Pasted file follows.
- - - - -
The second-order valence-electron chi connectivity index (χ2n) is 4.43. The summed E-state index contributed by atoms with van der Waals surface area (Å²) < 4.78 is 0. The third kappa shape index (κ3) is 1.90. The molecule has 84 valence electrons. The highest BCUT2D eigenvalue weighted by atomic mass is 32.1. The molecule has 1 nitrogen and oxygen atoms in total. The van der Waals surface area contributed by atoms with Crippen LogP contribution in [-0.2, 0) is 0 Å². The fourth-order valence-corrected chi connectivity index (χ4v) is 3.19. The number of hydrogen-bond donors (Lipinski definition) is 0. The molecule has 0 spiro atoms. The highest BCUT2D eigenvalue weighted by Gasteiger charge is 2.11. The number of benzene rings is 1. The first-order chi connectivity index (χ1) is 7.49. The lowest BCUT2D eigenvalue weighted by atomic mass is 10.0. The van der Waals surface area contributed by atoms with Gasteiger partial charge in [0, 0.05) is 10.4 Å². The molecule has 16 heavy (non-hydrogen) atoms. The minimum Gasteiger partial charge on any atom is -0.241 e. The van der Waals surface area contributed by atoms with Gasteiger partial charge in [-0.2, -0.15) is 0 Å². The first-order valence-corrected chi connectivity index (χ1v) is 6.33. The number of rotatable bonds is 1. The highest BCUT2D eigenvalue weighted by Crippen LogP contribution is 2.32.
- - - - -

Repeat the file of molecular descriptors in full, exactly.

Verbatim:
The second-order valence-electron chi connectivity index (χ2n) is 4.43. The summed E-state index contributed by atoms with van der Waals surface area (Å²) < 4.78 is 0. The third kappa shape index (κ3) is 1.90. The molecule has 84 valence electrons. The highest BCUT2D eigenvalue weighted by atomic mass is 32.1. The molecule has 1 nitrogen and oxygen atoms in total. The van der Waals surface area contributed by atoms with Crippen LogP contribution in [-0.2, 0) is 0 Å². The fourth-order valence-corrected chi connectivity index (χ4v) is 3.19. The number of hydrogen-bond donors (Lipinski definition) is 0. The molecule has 0 spiro atoms. The highest BCUT2D eigenvalue weighted by Gasteiger charge is 2.11. The number of benzene rings is 1. The first-order chi connectivity index (χ1) is 7.49. The lowest BCUT2D eigenvalue weighted by atomic mass is 10.0. The van der Waals surface area contributed by atoms with Gasteiger partial charge in [0, 0.05) is 10.4 Å². The molecule has 16 heavy (non-hydrogen) atoms. The minimum Gasteiger partial charge on any atom is -0.241 e. The van der Waals surface area contributed by atoms with Gasteiger partial charge in [-0.2, -0.15) is 0 Å². The first-order valence-corrected chi connectivity index (χ1v) is 6.33. The number of rotatable bonds is 1. The highest BCUT2D eigenvalue weighted by Crippen LogP contribution is 2.32.